Ghoulboy tells the story of the titular character who goes on a mission to rescue his kidnapped father. On his mission to save his fatherly figure, our little hero comes a great evil that is full of evil intent. So Ghoulboy not has to save his papa, but also save the world from a mysterious evil. Will he succeed?

Ghoulboy is a 2D platformer where you need to reach the end of each level without dying. Levels will be filled with enemies, traps, and pits that will be out to get you. As you progress through the game, you can collect coins and jewels. You can upgrade your main weapon twice; once in-game when going through one of the levels and the strongest weapon can be purchased in the shop accessible via the main menu screen. You can also double jump to reach high areas or do tricky jumps to avoid plummeting to your death. Thankfully, your character has a health bar that can be refilled by picking food items dropped by enemies or at the shop you’ll find throughout each level.

One of the game’s fun aspects is the addition of sub-weapons. While the variety is pretty low: single knife, two knives, and a lance. While the former two have the basic use of being thrown at enemies at a distance, the lance can also be used as a platform to reach higher areas that you can’t reach while double jumping. It’s a neat little trick that can help players get out of a tricky situation given the number of spikes and hazardous surfaces.

Ghoulboy has two main flaws. The first is the hit collision system. On more occasions than I can remember, I would hit certain enemies and my hit would not register, and subsequently, that left me wide open to being hit and suffering unwarranted damage. The other main issue and that seems to be the case with multiple developers, is that some areas you can’t see down so you can’t tell if you’re falling on a platform or to your death. It’s another nuisance that can cause preventable death and can make players lose progress because once you’re game over, you start at the beginning of the level, not the checkpoint. Another really idiotic thing is that they mapped the Y and B button for menuing. This can not only accidentally cause players to quit when in the Pause menu, but when shopping during a level if you move the selector to Close and press Y, it will actually waste one sub-weapon. And guess what? If you’re refilled your health at the shopkeeper and accidentally press Y again while your health is full, you’ll lose money by paying for absolutely nothing.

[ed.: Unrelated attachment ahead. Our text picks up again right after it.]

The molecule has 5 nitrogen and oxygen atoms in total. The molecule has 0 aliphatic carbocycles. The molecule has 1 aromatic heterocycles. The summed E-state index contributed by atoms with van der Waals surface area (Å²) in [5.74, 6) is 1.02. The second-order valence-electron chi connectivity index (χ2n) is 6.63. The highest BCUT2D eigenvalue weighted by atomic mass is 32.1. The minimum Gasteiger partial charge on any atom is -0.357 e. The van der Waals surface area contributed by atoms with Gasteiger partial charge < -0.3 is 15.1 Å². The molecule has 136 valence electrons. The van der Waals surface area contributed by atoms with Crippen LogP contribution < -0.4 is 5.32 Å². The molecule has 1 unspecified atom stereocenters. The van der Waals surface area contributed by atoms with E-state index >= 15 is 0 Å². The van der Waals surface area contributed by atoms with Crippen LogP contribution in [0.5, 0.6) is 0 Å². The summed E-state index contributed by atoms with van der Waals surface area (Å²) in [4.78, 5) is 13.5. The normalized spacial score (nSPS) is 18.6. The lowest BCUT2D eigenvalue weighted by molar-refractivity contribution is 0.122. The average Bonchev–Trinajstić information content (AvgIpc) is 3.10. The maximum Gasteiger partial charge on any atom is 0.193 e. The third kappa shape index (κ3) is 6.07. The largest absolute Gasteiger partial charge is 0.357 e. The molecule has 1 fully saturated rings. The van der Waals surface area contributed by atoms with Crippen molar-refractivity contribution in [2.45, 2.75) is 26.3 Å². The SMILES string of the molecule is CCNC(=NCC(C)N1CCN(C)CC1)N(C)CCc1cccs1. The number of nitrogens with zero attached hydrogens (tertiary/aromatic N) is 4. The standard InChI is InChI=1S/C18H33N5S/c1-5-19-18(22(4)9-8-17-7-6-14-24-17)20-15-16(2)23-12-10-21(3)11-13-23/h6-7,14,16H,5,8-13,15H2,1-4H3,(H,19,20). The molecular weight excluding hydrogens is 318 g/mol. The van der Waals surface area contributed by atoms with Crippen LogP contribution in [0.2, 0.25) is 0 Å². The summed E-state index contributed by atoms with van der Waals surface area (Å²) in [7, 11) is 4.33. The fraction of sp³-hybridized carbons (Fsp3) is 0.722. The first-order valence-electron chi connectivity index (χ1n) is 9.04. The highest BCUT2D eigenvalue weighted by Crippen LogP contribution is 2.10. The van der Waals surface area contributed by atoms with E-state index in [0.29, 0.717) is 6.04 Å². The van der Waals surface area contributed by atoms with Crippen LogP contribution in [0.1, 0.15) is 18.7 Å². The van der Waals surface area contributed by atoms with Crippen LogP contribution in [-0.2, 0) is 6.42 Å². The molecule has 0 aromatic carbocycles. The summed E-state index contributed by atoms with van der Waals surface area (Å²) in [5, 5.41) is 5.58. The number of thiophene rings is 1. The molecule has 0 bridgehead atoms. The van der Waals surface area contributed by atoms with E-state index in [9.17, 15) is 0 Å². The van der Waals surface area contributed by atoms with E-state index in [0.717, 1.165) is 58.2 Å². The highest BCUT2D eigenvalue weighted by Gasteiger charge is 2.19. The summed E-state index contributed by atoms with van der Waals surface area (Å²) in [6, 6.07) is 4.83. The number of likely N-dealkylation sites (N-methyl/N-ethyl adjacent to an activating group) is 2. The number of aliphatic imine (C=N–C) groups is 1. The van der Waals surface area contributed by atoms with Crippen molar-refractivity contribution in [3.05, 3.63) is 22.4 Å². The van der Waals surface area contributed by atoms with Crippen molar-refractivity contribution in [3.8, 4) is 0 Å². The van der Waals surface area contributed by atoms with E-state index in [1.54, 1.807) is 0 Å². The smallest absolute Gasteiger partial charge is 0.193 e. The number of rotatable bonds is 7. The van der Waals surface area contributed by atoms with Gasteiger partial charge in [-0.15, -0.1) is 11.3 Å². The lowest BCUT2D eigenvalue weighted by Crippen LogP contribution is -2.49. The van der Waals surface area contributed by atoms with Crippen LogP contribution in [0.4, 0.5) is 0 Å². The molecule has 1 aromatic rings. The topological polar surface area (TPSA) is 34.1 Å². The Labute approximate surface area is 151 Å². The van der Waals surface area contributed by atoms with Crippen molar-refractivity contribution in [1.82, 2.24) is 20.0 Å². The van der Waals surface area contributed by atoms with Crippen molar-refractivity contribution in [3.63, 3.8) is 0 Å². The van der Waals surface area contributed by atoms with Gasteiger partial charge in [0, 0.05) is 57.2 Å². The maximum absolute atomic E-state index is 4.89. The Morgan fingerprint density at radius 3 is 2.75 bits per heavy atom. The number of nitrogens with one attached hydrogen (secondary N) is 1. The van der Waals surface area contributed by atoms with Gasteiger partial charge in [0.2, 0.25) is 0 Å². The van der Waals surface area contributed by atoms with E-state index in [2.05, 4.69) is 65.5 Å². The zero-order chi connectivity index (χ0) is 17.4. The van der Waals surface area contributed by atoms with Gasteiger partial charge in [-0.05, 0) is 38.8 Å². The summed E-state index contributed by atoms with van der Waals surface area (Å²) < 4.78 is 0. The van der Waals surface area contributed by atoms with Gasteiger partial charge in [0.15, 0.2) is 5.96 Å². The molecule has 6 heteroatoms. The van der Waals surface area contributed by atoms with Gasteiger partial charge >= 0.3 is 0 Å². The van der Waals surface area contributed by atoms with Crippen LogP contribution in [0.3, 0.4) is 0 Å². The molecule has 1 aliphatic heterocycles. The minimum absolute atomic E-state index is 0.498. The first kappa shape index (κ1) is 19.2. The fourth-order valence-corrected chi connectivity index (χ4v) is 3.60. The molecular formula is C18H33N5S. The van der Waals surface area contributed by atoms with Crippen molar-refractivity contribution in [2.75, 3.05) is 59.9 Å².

Ghoulboy is a 2-D 16bit pixelated visual experience with a colorful presentation set against a dark, moody background that is somewhat reminiscent of the Ghosts n’ Goblins series which is a visual style we don’t seem to see very often as of late. Enemy variety is decent but nothing really outstanding. The soundtrack is a brooding chiptune score that mixes well with the semi-spooky premise of the game; definitely one of the better indie soundtracks I’ve heard in recent memory.

While it’s not something special, Ghoulboy is a fun and challenging 2D experience that fans of the genre should definitely check out. Combat is easy to master, the platforming is overall solid and presents a decent, albeit not an insurmountable challenge at times. If you can get acclimated to the questionable button mapping for menuing without making too many mistakes or wasting money when your health or sub-weapon are full, Ghoulboy will give you a taste of gaming in the 90s.

Overall
  • 70%
    CX Score - 70%
70%

Summary

Pros

  • Fun platformer

Cons

  • Questionable hit detection
  • Questionable button mapping for menu-ing
  • Can’t see down so never know if you’re about to lose health or die

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